In a much earlier Blog Post, we highlighted some threats to our overall well-being from years of clinical service. In that post, we avoided focusing on unseen environmental threats, like what is in the air we breathe and the things we touch. We felt these biological and biochemical contagions deserved their very own post, particularly through the lens of chronic exposure to toxins. We are back to draw attention to some of these, not to create alarm or exaggerate, but rather to encourage thinking about notions that may or may not have crossed your mind.

You are probably aware that your APEX crew often turns to the epidemiological literature to provide a broad representation of what is going on in the anesthesia universe. Doing so helps us avoid making false and generalized attributions based on a small sample or a nuanced case report. But we confess that if our bias guardrails relax, we too can easily experience the association equals causation logical fallacy.

One of the APEX crew worked in a large midwestern medical center for 7 years, and during that time, two department providers were diagnosed with multiple sclerosis, one at age 44 and the other at 51. After moving east, he learned of a third who was diagnosed. This was a remarkable outlier of MS incidence. Was the cause something in the practice? Was there an unknown bad actor in the air breathed during cases? Could it have been due to chronic exposure to trace anesthetics? Did an unknown toxin inhabit our environment? Or was this just a random statistical fluke? What was equally concerning was that two of the three were pediatric specialists. Theories were not in short supply and ranged from the biologically plausible to the downright bizarre.


Table of Contents


Ambient exposure to toxins

OK, we hope you do not have a similar anecdote to relate. But we cannot help but think back to the many papers and studies of N2O exposure in the literature about women who work in dental offices where the gas is used. One such example, a 2017 paper in the Journal of Occupational of Environmental Hygiene, notes that engineering, administrative, and work practice controls have long been recommended to minimize staff N2O exposure during dental procedures. This is especially for females of childbearing years, as observational studies suggested an increased incidence of miscarriage, and possible teratogenicity, with occupational exposure to N2O.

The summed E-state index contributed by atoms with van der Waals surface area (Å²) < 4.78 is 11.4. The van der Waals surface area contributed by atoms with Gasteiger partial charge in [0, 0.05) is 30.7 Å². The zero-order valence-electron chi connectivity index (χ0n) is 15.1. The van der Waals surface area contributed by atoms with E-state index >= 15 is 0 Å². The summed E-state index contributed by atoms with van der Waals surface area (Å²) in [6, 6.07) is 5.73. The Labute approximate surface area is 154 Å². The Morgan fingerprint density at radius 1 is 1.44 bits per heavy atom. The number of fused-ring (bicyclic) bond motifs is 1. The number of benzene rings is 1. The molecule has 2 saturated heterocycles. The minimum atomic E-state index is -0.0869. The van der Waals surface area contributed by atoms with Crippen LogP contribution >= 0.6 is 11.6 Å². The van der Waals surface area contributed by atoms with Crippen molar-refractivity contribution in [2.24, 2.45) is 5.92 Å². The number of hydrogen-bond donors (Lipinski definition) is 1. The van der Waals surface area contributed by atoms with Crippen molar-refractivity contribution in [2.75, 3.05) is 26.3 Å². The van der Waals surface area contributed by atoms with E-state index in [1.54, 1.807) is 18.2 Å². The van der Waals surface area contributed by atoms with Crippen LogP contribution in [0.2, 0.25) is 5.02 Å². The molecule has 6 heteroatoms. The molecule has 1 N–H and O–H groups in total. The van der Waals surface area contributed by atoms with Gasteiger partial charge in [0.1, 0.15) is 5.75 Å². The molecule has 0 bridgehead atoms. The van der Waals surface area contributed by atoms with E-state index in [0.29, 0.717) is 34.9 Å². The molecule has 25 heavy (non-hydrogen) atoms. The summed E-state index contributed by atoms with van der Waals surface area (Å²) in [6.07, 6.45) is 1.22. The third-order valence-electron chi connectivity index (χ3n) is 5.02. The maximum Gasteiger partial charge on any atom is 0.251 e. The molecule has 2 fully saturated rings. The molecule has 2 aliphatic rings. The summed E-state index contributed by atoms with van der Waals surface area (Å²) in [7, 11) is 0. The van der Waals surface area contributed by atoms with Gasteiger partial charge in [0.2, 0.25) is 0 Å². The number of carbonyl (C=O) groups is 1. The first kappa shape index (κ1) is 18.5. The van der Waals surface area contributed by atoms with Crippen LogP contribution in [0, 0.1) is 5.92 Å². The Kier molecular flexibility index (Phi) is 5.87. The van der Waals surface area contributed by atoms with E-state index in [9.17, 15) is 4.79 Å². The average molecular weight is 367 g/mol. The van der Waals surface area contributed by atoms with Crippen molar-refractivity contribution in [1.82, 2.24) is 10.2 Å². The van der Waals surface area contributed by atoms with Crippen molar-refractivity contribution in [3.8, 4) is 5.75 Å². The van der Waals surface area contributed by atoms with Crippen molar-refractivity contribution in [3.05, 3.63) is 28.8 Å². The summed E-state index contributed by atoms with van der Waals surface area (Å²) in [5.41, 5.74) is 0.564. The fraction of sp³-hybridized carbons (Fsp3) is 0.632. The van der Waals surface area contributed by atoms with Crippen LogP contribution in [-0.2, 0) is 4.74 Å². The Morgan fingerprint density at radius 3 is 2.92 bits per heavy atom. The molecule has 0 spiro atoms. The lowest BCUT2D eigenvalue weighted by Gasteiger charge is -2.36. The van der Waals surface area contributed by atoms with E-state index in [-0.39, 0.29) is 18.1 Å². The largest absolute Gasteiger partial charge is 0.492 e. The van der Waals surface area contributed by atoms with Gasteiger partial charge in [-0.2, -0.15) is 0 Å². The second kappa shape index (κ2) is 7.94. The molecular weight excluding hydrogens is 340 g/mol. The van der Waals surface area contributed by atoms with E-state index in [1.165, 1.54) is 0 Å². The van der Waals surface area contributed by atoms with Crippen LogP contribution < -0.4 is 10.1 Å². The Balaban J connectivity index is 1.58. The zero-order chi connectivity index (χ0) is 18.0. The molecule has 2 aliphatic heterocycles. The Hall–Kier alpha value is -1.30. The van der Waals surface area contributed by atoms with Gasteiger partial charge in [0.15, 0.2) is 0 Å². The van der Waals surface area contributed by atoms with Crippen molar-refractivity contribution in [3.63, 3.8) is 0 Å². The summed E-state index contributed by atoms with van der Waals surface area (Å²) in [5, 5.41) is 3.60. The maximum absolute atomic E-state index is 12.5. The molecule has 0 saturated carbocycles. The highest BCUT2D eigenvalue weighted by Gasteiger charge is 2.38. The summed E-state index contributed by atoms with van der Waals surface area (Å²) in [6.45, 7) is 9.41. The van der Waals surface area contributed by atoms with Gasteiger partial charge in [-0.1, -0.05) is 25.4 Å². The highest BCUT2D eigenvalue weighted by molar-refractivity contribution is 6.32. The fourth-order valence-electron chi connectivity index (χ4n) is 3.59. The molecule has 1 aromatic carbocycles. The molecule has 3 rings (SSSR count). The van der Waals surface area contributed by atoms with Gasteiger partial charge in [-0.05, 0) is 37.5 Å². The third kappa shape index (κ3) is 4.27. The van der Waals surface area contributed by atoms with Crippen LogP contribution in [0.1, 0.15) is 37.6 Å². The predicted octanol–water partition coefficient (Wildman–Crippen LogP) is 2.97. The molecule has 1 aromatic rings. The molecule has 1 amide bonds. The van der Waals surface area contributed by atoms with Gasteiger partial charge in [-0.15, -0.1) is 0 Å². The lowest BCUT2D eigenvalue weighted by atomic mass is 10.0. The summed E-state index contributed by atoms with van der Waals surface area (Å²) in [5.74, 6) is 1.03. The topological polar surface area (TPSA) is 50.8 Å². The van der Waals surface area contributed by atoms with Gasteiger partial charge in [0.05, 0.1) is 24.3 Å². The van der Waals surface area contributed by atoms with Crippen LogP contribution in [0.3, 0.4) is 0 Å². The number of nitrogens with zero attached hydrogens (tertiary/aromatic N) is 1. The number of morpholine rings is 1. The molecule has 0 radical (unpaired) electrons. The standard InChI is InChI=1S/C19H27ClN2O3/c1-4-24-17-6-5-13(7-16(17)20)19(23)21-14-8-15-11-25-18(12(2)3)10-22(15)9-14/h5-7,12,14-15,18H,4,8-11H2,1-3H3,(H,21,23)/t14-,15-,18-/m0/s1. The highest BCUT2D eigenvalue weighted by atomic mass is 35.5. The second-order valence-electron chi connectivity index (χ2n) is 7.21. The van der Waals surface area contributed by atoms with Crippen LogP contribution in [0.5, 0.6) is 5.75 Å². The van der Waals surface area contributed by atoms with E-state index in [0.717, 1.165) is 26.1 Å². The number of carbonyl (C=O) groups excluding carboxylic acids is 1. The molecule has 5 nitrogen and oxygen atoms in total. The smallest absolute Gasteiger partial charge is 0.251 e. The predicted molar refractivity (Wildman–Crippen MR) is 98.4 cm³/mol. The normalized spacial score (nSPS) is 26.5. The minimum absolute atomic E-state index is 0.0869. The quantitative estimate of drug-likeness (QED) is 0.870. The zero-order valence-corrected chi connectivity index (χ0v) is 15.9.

Failing to follow recommended practices such as gas scavenging, checking for pipeline or equipment leaks, not starting N2Obefore the mask is applied, and discontinuing N2Obefore mask removal may not be consistently followed in some practices.

Then there are the issues involving exposure to ionizing radiation, chemicals (sealants, filling substances, cleaners, disinfectants), heavy metals, electrosurgery smoke plumes, infectious organisms, and job stress. Does any of that ring true for you?

What about our chronic exposure to substances that would most certainly be considered potentially poisonous? Consider Paracelsus, who five centuries ago wrote: “All things are poison, nothing is without poison—only the dose makes a thing, not a poison.” We know that even water and O2, essential to life, can harm us if the exposure amount is too high.

What about chronic exposure to micro-amounts of “stuff?” Is there literature suggesting that daily exposure over years (decades?) to inhaled anesthetics, antibiological solutions, laser and cautery smoke plumes, methyl methacrylate vapors, ambient strong cleansers, traces of drugs we draw up, plastics, and microscopic airborne particles a concern? Research concerning micro- and macro-particulates in the OR environment experienced a dramatic uptick in the 2020s given concerns about COVID-19. We know from an expansive body of work that we encounter unseen airborne contaminants in our workplace, even in laminar air-vented ORs. These may be inhaled or find their way to our skin or eyes. Personal protective equipment can only do so much. Given the sensitivity, and fragility of our CNS, what if we thought in terms of the “lung-to-brain-axis”?